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signal

From cppreference.com
< c‎ | program
Defined in header <signal.h>
void (*signal( int sig, void (*handler) (int))) (int);

Sets the error handler for signal sig. The signal handler can be set so that default handling will occur, signal is ignored, or an user-defined function is called.

When signal handler is set to a function and a signal occurs, it is implementation defined whether signal(sig, SIG_DFL) will be executed immediately before the start of signal handler. Also, the implementation can prevent some implementation-defined set af signals from occurring while the signal handler runs.

Contents

[edit] Parameters

sig - the signal to set the signal handler to. It can be an implementation-defined value or one of the following values:
defines signal types
(macro constant) [edit]


handler - the signal handler. This must be one of the following:
  • SIG_DFL macro. The signal handler is set to default signal handler.
  • SIG_IGN macro. The signal is ignored.
  • pointer to a function. The signature of the function must be equivalent to the following:
void fun(int sig);

[edit] Return value

Previous signal handler on success or SIG_ERR on failure (setting a signal handler can be disabled on some implementations).

[edit] Signal handler

The following limitations are imposed on the user-defined function that is installed as a signal handle

If the user defined function returns when handling SIGFPE, SIGILL or SIGSEGV, the behavior is undefined.

If the signal handler is called as a result of abort or raise, the behavior is undefined if the signal handler calls raise.

If the signal handler is called NOT as a result of abort or raise, the behavior is undefined if

  • the signal handler calls any function within the standard library, except abort, _Exit, quick_exit, or signal with the first argument not being the number of the signal currently handled.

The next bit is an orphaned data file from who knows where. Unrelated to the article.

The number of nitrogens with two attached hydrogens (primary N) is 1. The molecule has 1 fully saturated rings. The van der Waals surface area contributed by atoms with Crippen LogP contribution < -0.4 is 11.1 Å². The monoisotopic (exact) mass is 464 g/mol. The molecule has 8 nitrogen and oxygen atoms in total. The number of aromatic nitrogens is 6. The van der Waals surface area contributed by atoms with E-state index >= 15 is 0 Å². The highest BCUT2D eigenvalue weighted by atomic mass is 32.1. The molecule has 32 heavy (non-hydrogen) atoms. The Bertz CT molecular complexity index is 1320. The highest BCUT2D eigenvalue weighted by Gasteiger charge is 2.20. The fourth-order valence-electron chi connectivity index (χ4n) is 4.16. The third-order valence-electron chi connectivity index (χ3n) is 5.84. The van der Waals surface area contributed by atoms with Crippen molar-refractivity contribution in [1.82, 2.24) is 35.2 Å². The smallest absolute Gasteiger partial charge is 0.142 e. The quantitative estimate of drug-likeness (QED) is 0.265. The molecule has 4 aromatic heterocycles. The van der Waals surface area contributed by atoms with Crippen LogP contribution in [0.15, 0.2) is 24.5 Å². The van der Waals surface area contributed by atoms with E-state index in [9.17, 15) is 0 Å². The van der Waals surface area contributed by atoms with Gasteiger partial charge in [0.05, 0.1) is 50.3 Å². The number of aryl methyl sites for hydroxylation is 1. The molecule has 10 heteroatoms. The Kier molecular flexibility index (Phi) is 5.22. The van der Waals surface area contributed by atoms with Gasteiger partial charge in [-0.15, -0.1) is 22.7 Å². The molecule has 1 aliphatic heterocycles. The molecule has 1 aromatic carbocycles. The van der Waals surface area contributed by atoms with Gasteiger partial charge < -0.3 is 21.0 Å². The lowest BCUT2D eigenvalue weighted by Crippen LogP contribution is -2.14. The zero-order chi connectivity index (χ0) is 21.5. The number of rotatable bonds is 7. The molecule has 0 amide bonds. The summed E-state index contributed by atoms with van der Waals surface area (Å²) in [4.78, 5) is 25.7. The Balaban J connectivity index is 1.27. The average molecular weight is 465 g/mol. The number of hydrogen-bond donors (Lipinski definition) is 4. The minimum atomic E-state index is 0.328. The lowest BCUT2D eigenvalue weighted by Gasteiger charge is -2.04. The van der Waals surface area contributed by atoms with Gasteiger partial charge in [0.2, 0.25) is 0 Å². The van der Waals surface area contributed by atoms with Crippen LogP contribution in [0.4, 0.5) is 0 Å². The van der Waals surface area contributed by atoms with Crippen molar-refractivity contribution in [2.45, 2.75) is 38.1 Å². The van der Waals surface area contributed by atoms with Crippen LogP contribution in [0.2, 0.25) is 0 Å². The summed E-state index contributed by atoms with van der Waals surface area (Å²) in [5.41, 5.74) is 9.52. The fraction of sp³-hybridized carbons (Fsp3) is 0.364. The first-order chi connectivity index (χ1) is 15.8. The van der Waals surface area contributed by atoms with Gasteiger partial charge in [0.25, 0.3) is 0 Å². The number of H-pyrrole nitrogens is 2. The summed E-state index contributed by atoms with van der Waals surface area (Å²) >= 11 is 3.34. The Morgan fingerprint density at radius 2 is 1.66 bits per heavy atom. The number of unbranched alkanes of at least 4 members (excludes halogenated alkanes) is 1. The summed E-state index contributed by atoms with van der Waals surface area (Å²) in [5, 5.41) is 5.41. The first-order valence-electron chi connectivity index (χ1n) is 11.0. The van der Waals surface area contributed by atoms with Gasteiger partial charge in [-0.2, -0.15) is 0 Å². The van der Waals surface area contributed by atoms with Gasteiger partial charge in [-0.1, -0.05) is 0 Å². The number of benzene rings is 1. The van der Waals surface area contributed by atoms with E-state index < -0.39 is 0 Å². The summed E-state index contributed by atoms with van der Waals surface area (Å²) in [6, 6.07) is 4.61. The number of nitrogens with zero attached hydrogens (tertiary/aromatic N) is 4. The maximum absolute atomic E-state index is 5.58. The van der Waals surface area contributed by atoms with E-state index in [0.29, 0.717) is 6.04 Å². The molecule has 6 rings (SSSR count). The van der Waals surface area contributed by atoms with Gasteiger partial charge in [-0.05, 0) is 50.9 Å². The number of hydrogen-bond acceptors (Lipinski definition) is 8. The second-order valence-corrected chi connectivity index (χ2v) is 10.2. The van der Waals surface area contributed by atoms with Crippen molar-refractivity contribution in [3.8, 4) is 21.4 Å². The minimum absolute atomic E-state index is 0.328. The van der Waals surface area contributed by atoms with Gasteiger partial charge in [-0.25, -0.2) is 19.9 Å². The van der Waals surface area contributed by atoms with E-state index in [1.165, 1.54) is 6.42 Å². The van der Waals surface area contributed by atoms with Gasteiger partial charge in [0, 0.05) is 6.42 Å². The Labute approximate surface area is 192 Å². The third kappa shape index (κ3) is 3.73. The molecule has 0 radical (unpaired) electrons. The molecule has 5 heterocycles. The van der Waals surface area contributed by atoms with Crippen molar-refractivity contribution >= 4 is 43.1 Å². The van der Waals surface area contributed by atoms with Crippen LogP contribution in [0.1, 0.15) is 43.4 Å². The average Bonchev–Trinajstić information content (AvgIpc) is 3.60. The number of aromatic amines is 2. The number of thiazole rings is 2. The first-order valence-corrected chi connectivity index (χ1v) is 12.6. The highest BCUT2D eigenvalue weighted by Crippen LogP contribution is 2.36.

• the signal handler refers to any object with static or thread-local(since C11) storage duration that is not lock-free atomic(since C11) or volatile std::sig_atomic_t.

On entry to the signal handler, the state of the floating-point environment and the values of all objects is unspecified, except for

On return from a signal handler, the value of any object modified by the signal handler that is not volatile sig_atomic_t or lock-free atomic(since C11) is undefined.

The behavior is undefined if signal is used in a multithreaded program. It is not required to be thread-safe.

[edit] Notes

POSIX requires that signal is thread-safe, and specifies a list of async-signal-safe library functions that may be called from any signal handler.

[edit] Example

#include <stdio.h>
#include <signal.h>
 
/* A user-defined signal handler can process one or more signals. */
static void signal_handler(int signo)
{
    switch(signo)
    {
        case SIGABRT : puts("Process SIGABRT signal here."); break;
        case SIGFPE  : puts("Process SIGFPE  signal here."); break;
        case SIGILL  : puts("Process SIGILL  signal here."); break;
        case SIGINT  : puts("Process SIGINT  signal here."); break;
        case SIGSEGV : puts("Process SIGSEGV signal here."); break;
        case SIGTERM : puts("Process SIGTERM signal here."); break;
    }
 
    /* some cleanup here */
    /* exit(signo);      */
}
 
int main(void)
{
    /* Register a user-defined signal handler. */
    signal(SIGABRT, signal_handler);
    signal(SIGFPE,  signal_handler);
    signal(SIGILL,  signal_handler);
    signal(SIGINT,  signal_handler);
    signal(SIGSEGV, signal_handler);
    signal(SIGTERM, signal_handler);
 
    /* Raise a signal. */
    raise(SIGABRT);
    raise(SIGFPE);
    raise(SIGILL);
    raise(SIGINT);
    raise(SIGSEGV);
    raise(SIGTERM);
 
    return 0;
}

Output:

Process SIGABRT signal here.
Process SIGFPE  signal here.
Process SIGILL  signal here.
Process SIGINT  signal here.
Process SIGSEGV signal here.
Process SIGTERM signal here.

[edit] See also

runs the signal handler for particular signal
(function) [edit]